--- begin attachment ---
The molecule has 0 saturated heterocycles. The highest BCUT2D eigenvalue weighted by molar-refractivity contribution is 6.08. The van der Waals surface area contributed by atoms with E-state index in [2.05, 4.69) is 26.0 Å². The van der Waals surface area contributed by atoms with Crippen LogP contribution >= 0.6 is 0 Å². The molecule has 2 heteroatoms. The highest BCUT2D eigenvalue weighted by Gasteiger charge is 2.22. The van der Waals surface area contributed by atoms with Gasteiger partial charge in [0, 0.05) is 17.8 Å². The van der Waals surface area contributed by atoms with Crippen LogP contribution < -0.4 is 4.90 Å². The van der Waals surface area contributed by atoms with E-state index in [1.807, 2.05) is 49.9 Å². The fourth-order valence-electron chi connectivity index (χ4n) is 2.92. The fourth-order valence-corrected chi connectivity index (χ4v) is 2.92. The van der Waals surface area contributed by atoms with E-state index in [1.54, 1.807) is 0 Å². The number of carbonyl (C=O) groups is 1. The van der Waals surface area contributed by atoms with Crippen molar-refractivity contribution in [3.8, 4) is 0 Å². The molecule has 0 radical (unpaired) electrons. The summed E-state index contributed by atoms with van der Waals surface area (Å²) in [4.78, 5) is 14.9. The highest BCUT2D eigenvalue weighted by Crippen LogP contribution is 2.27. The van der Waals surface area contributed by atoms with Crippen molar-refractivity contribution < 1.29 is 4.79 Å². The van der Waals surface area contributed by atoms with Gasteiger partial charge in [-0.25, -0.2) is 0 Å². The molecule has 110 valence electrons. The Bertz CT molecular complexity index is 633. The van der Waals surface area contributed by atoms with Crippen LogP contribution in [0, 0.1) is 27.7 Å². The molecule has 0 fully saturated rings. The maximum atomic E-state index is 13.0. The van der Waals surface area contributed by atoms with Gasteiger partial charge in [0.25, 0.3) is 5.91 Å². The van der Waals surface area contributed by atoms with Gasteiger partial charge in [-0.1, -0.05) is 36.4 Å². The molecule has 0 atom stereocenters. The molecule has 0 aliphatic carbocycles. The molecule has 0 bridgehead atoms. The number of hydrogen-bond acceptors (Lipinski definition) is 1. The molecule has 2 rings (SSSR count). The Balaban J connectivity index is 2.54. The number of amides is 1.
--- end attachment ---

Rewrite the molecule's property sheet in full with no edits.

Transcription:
The molecule has 0 saturated heterocycles. The highest BCUT2D eigenvalue weighted by molar-refractivity contribution is 6.08. The van der Waals surface area contributed by atoms with E-state index in [2.05, 4.69) is 26.0 Å². The van der Waals surface area contributed by atoms with Crippen LogP contribution >= 0.6 is 0 Å². The molecule has 2 heteroatoms. The highest BCUT2D eigenvalue weighted by Gasteiger charge is 2.22. The van der Waals surface area contributed by atoms with Gasteiger partial charge in [0, 0.05) is 17.8 Å². The van der Waals surface area contributed by atoms with Crippen LogP contribution < -0.4 is 4.90 Å². The van der Waals surface area contributed by atoms with E-state index in [1.807, 2.05) is 49.9 Å². The fourth-order valence-electron chi connectivity index (χ4n) is 2.92. The fourth-order valence-corrected chi connectivity index (χ4v) is 2.92. The van der Waals surface area contributed by atoms with E-state index in [1.54, 1.807) is 0 Å². The number of carbonyl (C=O) groups is 1. The van der Waals surface area contributed by atoms with Crippen molar-refractivity contribution in [3.8, 4) is 0 Å². The molecule has 0 radical (unpaired) electrons. The summed E-state index contributed by atoms with van der Waals surface area (Å²) in [4.78, 5) is 14.9. The highest BCUT2D eigenvalue weighted by Crippen LogP contribution is 2.27. The van der Waals surface area contributed by atoms with Crippen molar-refractivity contribution < 1.29 is 4.79 Å². The van der Waals surface area contributed by atoms with Gasteiger partial charge in [-0.25, -0.2) is 0 Å². The molecule has 110 valence electrons. The Bertz CT molecular complexity index is 633. The van der Waals surface area contributed by atoms with Crippen LogP contribution in [0, 0.1) is 27.7 Å². The molecule has 0 fully saturated rings. The maximum atomic E-state index is 13.0. The van der Waals surface area contributed by atoms with Gasteiger partial charge in [0.25, 0.3) is 5.91 Å². The van der Waals surface area contributed by atoms with Gasteiger partial charge in [-0.1, -0.05) is 36.4 Å². The molecule has 0 atom stereocenters. The molecule has 0 aliphatic carbocycles. The molecule has 0 bridgehead atoms. The number of hydrogen-bond acceptors (Lipinski definition) is 1. The molecule has 2 rings (SSSR count). The Balaban J connectivity index is 2.54. The number of amides is 1.